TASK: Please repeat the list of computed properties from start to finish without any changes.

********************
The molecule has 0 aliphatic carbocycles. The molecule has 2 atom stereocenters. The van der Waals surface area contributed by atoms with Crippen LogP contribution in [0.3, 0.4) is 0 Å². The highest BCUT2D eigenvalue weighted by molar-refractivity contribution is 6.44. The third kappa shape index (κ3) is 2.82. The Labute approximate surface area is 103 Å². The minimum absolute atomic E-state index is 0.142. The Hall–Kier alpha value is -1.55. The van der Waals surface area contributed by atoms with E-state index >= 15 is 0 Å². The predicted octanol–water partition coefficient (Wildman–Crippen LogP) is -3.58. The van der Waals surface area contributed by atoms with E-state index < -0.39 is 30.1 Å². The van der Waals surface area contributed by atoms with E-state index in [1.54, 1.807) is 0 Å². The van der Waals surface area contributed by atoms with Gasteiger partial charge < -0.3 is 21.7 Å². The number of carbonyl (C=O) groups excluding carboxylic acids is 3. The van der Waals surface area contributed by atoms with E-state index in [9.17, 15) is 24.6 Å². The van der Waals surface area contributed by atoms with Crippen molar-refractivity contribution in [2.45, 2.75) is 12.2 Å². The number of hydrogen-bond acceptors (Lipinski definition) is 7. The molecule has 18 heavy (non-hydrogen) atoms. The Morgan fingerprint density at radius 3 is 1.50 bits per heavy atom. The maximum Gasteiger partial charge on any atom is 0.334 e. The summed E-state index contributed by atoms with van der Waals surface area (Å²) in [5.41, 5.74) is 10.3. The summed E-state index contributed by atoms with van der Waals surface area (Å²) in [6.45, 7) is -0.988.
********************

The molecule has 0 aliphatic carbocycles. The molecule has 2 atom stereocenters. The van der Waals surface area contributed by atoms with Crippen LogP contribution in [0.3, 0.4) is 0 Å². The highest BCUT2D eigenvalue weighted by molar-refractivity contribution is 6.44. The third kappa shape index (κ3) is 2.82. The Labute approximate surface area is 103 Å². The minimum absolute atomic E-state index is 0.142. The Hall–Kier alpha value is -1.55. The van der Waals surface area contributed by atoms with E-state index >= 15 is 0 Å². The predicted octanol–water partition coefficient (Wildman–Crippen LogP) is -3.58. The van der Waals surface area contributed by atoms with E-state index < -0.39 is 30.1 Å². The van der Waals surface area contributed by atoms with E-state index in [1.54, 1.807) is 0 Å². The van der Waals surface area contributed by atoms with Gasteiger partial charge < -0.3 is 21.7 Å². The number of carbonyl (C=O) groups excluding carboxylic acids is 3. The van der Waals surface area contributed by atoms with E-state index in [9.17, 15) is 24.6 Å². The van der Waals surface area contributed by atoms with Crippen molar-refractivity contribution in [2.45, 2.75) is 12.2 Å². The number of hydrogen-bond acceptors (Lipinski definition) is 7. The molecule has 18 heavy (non-hydrogen) atoms. The Morgan fingerprint density at radius 3 is 1.50 bits per heavy atom. The maximum Gasteiger partial charge on any atom is 0.334 e. The summed E-state index contributed by atoms with van der Waals surface area (Å²) in [5.41, 5.74) is 10.3. The summed E-state index contributed by atoms with van der Waals surface area (Å²) in [6.45, 7) is -0.988.